Trophic basis of production of stream detritivores shifts with reduced forest inputs


Estimating changes in organic matter flow from resource to consumer using trophic basis of production (TBP) is a way to examine resource limitation effects on ecosystem function. We examined diet shifts and production of insect detritivores to assess changes with reduced detrital inputs to a forested headwater stream. Organic matter was excluded for 7 years using a canopy net. Small and large wood were removed from the stream after the 3rd and 5th year, respectively. Detritivore production declined after 3 years of litter exclusion. After wood removal, production of detritivores declined again. Steepest declines in Pycnopsyche gentilis production occurred within year 1. Tipula spp. and Tallaperla spp. production declined after wood removal. Diets shifted from leaves to wood to fine particulate organic matter (FPOM) for Tipula spp. and Tallaperla spp., but not for P. gentilis. Resource flows to detritivores shifted in the exclusion stream from leaves to wood to FPOM after leaf standing crops declined and wood removal. Small wood was an important food resource. TBP results showed shifts in food resource use by two detritivores with terrestrial input reduction. These findings suggest that maintaining diverse riparian inputs of organic matter is important for detritivore productivity in forested headwater watersheds.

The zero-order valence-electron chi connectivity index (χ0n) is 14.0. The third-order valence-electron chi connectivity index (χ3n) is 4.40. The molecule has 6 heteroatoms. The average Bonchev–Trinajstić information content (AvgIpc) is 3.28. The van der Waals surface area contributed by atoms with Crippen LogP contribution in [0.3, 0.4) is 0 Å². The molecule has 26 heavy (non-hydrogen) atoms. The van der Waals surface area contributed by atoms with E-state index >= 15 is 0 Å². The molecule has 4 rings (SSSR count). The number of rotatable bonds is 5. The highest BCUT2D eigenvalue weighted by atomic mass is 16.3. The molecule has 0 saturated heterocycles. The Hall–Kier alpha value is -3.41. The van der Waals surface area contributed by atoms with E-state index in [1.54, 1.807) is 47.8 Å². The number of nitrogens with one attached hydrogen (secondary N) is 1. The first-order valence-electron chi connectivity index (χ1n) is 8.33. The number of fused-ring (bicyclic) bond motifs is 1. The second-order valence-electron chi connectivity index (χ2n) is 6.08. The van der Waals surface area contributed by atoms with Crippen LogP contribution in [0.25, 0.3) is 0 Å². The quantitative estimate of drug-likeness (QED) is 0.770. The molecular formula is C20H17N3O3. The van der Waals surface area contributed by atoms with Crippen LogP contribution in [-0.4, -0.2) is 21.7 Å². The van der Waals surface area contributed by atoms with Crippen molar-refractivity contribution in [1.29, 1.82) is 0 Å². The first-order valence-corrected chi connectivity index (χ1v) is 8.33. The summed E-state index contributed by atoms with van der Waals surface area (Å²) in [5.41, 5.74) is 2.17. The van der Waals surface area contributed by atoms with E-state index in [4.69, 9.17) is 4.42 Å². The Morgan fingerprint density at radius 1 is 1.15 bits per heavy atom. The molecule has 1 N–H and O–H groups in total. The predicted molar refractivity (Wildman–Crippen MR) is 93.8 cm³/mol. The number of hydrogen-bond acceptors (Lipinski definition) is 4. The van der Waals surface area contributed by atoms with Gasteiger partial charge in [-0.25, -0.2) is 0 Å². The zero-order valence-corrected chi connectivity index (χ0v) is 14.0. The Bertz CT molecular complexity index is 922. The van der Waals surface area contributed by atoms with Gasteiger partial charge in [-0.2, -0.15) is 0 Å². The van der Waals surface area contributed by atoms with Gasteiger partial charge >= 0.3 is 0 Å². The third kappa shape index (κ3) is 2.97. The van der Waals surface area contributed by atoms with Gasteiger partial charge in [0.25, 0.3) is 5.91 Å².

Organic matter, Detritus, Gut contents, Freshwater invertebrate, Riparian, Flow food web